I particularly would have liked to have been the crane op, or a diver, or even the guy driving the big Pete pulling the float trailer with the fuselage. (I'm curious as to why they didn't just barge it somewhere, as opposed to trucking all the way)

"What'd you do today Daddy?" "Well... I cut the wings off of 1549" "....Whooooooah!". Must have been some interesting conversations around dinnertables that night.
posted by Artful Codger at 5:34 AM on February 10, 2009


In no particular order, it seems.

I wondered about that myself. It's not chronological, it is not by subject, a few of the pictures are titled (seemingly just the portraits, with the names of the subjects), yet someone had to make the decision to place them in the order we see them... is there some meaning we are supposed to take away from this?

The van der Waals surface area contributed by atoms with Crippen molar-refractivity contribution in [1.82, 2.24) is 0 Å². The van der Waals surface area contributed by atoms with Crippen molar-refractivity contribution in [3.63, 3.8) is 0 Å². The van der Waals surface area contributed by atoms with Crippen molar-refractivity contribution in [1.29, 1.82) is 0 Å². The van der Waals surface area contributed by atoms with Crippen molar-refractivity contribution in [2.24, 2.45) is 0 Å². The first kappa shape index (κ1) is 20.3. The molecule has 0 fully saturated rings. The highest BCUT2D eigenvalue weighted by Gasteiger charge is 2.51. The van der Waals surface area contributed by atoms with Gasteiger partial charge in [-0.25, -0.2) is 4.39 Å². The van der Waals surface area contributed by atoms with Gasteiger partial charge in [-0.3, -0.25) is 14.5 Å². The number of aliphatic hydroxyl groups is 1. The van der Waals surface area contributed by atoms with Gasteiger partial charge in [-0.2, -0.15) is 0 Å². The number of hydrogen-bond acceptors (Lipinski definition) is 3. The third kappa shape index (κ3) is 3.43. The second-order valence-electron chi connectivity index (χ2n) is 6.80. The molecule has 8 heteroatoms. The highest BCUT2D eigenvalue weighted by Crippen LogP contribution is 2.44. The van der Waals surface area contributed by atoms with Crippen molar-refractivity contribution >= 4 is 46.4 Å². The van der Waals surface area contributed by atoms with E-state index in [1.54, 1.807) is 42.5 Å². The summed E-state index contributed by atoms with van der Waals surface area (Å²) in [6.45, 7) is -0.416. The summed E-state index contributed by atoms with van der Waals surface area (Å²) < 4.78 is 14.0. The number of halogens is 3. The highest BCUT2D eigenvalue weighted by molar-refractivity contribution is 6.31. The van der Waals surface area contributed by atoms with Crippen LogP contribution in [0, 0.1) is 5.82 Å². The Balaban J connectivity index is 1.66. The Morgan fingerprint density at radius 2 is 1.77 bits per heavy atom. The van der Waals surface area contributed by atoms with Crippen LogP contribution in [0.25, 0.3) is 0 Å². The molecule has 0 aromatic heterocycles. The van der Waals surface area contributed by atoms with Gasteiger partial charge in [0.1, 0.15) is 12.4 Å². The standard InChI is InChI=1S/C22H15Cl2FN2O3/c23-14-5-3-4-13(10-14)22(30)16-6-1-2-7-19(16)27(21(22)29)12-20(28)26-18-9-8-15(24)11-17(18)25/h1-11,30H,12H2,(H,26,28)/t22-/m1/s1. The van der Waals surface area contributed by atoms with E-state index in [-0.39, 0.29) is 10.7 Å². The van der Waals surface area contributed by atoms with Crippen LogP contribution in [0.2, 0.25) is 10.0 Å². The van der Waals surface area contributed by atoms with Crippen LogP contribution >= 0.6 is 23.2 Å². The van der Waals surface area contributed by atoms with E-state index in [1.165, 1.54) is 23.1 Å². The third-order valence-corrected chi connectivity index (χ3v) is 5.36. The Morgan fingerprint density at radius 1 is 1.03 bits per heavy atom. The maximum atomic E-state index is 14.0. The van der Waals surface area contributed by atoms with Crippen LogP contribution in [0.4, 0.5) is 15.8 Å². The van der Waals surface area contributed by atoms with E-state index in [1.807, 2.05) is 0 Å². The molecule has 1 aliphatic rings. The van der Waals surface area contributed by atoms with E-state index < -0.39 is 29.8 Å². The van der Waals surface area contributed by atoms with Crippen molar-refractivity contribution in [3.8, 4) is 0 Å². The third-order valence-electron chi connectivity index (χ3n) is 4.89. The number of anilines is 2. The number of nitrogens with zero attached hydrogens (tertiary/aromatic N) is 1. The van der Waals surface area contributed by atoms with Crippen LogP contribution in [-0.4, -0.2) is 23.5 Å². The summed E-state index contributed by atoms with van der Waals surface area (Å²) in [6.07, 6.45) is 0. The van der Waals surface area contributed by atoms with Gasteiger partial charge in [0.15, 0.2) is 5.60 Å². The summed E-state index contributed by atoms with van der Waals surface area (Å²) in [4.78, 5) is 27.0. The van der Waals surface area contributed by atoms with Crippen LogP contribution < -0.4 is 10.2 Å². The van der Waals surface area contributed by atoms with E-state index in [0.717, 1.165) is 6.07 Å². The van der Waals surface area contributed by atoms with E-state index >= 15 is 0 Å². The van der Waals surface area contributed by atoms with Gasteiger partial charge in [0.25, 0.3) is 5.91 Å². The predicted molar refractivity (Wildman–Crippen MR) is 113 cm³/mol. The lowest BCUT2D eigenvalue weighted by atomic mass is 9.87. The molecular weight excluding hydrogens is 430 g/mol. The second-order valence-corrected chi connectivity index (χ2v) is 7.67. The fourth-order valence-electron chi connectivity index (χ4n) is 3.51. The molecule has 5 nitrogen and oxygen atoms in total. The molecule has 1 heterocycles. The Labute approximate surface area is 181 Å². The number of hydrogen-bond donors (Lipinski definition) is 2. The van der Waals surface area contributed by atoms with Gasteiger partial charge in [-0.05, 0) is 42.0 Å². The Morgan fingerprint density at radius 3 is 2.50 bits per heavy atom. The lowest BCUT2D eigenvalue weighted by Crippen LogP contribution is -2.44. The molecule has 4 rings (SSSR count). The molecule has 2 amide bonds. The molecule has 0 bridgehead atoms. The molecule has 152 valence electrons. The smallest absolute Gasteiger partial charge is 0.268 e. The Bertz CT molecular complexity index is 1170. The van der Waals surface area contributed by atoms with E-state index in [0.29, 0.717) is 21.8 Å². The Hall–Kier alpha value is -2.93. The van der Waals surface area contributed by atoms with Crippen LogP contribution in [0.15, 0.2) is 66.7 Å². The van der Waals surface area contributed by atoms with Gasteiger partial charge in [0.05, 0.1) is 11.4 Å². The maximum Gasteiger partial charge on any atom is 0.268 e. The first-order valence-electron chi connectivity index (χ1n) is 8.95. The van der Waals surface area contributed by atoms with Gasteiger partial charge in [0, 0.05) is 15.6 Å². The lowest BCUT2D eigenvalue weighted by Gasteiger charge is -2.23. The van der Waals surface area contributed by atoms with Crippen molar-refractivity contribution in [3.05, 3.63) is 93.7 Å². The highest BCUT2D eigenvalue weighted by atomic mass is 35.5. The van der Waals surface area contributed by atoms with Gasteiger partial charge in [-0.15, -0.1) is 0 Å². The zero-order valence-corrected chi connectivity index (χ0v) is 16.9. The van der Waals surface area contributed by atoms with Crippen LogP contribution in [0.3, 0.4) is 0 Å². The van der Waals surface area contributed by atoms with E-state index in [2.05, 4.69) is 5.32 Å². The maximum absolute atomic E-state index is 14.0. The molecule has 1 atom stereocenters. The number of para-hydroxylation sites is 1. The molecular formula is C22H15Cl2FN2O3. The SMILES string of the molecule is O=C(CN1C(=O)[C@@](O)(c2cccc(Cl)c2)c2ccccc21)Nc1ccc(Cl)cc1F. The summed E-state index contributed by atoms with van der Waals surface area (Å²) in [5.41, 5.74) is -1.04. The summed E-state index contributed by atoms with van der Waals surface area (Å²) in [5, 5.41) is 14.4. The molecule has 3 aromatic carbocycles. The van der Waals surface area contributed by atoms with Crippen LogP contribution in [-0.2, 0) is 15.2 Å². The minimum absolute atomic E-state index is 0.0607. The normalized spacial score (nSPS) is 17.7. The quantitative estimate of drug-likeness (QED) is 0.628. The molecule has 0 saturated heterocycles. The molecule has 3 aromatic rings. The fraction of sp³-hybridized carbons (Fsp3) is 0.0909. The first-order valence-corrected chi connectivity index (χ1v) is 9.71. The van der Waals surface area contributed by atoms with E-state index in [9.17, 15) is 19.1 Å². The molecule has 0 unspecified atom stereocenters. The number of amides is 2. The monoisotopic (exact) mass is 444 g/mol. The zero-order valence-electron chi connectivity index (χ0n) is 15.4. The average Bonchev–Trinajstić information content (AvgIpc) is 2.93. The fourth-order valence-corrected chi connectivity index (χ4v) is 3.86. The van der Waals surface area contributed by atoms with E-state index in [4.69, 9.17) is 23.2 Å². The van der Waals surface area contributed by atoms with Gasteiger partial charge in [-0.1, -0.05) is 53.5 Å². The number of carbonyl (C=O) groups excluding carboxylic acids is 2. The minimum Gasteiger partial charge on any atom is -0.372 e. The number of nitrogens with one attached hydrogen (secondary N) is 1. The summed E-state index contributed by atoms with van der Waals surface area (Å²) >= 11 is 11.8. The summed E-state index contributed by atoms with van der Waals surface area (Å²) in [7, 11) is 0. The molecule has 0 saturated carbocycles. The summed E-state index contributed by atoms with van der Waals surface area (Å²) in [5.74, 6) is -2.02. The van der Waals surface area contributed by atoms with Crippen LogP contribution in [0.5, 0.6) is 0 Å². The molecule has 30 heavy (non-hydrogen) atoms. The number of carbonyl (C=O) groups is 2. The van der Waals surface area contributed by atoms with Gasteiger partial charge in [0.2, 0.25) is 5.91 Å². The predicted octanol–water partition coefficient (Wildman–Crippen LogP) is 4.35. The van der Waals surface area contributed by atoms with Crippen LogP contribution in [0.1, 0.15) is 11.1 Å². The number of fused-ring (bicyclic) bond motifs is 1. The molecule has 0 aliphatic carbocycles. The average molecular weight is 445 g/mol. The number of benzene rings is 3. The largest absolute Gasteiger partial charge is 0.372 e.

Ah well: his organization skills are not the best. Great photography, though.
posted by ricochet biscuit at 6:00 AM on February 10, 2009


I'm impressed that someone involved in the recovery had the thought to actually hire a skilled photographer, rather than going the "Tony here has a camera, he can document it" route.
posted by dmd at 6:02 AM on February 10, 2009


I'm gonna have to back up sidereal here. I heard about the incident. I saw the news coverage, read the MeFi, etc. I did forget the flight number, and when I saw the pictures, only the fact that the plane was intact jarred my memory into realizing which flight this is.

Really, the pictures are great, but the FPP could have maybe 2 more sentences just to remind people which flight "1549" is. Even something as simple as:

"2 weeks after the miraculous landing on the Hudson River by Captain ____, The salvage of flight 1549."
posted by explosion at 6:04 AM on February 10, 2009


I'm really surprised they cut the wings off and trucked it to where ever. Seems like it would have been much easier to just barge it somewhere.